The Great Pyramid and Ruins at Chichen Itza

Shooting the Pyramid, Chichen Itza - Yucatan, Mexico

Shooting the Pyramid, Chichen Itza – Yucatan, Mexico

I wanted to do a mix of activities on my trip to Cancun, exposing the boys to some history as well as the more accessible (for kids) water activities. One of the great cities of the Mayan Civilization is Chichen Itza, with its famous pyramid, El Castillo. It was our first major activity, which started with a 2+ hour bus ride West into the heart of the Yucatan Peninsula.

The site is dominated by the 95 feet high Step Pyramid that is now closed to tourists. Back many years ago, my wife was allowed to climb the great temple. The tour guide mentioned that with the increase in traffic, these archeological treasures are now closed to the public. Luckily they are easily photographed and if you are patient enough, it maybe possible to shoot without getting unwanted people in your shot. In the photo above, I purposely decided to include the brightly colored woman as a counter point in the composition.

Stone Snake, Chichen Itza - Yucatan, Mexico

Stone Snake, Chichen Itza – Yucatan, Mexico

I brought my tripod with me but left it on the bus. The tour guide said that you need special permits to use one. I opted to shoot HDRs freehand, the only reason I needed a tripod in the first place. It turned out that the needed dynamic range was not as wide as I imagined. One RAW photo was able to capture the scene without any blown highlights or dark shadows. Very strange. This is not the experience I have in Texas when I shoot during the day time. Perhaps the quality of light here is different? Either way, I decided to throw away my extra HDR exposures and process single photographs.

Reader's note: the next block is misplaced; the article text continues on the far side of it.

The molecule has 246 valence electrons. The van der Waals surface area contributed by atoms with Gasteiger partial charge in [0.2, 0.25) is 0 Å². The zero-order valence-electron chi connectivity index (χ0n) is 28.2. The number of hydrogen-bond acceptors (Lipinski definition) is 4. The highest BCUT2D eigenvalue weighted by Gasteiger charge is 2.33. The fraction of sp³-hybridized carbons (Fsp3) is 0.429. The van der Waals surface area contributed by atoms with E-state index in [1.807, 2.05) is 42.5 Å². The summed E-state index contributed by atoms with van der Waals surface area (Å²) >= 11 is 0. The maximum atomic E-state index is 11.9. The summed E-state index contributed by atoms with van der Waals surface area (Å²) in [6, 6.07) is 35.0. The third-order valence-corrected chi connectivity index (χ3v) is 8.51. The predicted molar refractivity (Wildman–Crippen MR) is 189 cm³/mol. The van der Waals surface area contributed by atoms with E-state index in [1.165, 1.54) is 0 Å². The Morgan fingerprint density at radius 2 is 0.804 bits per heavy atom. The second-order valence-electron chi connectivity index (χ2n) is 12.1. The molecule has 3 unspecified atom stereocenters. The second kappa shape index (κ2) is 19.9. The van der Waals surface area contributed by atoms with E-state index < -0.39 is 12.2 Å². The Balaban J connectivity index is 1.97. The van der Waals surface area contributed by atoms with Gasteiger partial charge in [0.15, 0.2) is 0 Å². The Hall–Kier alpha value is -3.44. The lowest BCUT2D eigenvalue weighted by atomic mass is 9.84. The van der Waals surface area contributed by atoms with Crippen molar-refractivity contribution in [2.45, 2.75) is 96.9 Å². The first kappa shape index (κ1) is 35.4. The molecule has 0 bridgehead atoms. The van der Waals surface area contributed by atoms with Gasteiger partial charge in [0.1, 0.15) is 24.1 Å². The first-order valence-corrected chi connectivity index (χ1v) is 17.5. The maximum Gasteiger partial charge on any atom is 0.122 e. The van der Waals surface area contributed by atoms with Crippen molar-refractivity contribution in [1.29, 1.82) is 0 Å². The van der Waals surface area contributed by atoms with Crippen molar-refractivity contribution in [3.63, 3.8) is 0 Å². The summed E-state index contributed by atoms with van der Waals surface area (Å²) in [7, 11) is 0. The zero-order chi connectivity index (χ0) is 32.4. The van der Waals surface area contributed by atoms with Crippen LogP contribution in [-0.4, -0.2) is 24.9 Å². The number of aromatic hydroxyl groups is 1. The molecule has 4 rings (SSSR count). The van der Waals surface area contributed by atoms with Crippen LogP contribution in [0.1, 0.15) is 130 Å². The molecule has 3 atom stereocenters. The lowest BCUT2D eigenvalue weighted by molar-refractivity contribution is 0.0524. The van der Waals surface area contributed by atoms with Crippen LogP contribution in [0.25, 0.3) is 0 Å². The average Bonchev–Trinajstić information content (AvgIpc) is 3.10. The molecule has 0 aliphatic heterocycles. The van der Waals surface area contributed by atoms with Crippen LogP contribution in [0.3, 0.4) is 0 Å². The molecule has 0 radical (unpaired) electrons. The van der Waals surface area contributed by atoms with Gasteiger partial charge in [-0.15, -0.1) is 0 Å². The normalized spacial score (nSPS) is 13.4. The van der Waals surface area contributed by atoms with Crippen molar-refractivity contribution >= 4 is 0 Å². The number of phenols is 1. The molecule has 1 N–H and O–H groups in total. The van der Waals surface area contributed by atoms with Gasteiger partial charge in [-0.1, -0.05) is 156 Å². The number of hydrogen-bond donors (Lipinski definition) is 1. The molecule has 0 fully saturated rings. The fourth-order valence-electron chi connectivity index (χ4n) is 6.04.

Interlocking Stonework, Chichen Itza - Yucatan, Mexico

Interlocking Stonework, Chichen Itza – Yucatan, Mexico

There is much to see architecturally with a giant ball court, temple remains and an observatory. I’m not going into detail about the place, you can read this Wikipedia article if you are inclined. While it is an interesting place to visit and I didn’t regret going, I didn’t find it inspiring for photography.

While historically significant, the buildings lacked detail and beyond taking pictures of the pyramid and several of other noteworthy structures, there weren’t enough things to ultimately intrigue me. The funny thing is that large-scale white limestone structures reminded me of buildings in Central Texas, though we certainly don’t have a giant pyramid in Austin. The same ancient seas that formed the limestone in Texas must have done so here in the Yucatan.

Tourists at the Observatory, Chichen Itza - Yucatan, Mexico

Tourists at the Observatory, Chichen Itza – Yucatan, Mexico

On the way to Chichen Itza, we passed through an old city called Valladolid. This place had a wonderful center square with a park and big church. The area was bustling with activity and would be a wonderful place to street shoot. Ironically, I think I would have enjoyed photographing there more than the famous tourist spot. I like living cities with real people. While the pyramid is dynamic, Chichen Itza is ultimately a dead place, merely visited by tourists.

The view from the bus - Valladolid, Mexico

The view from the bus – Valladolid, Mexico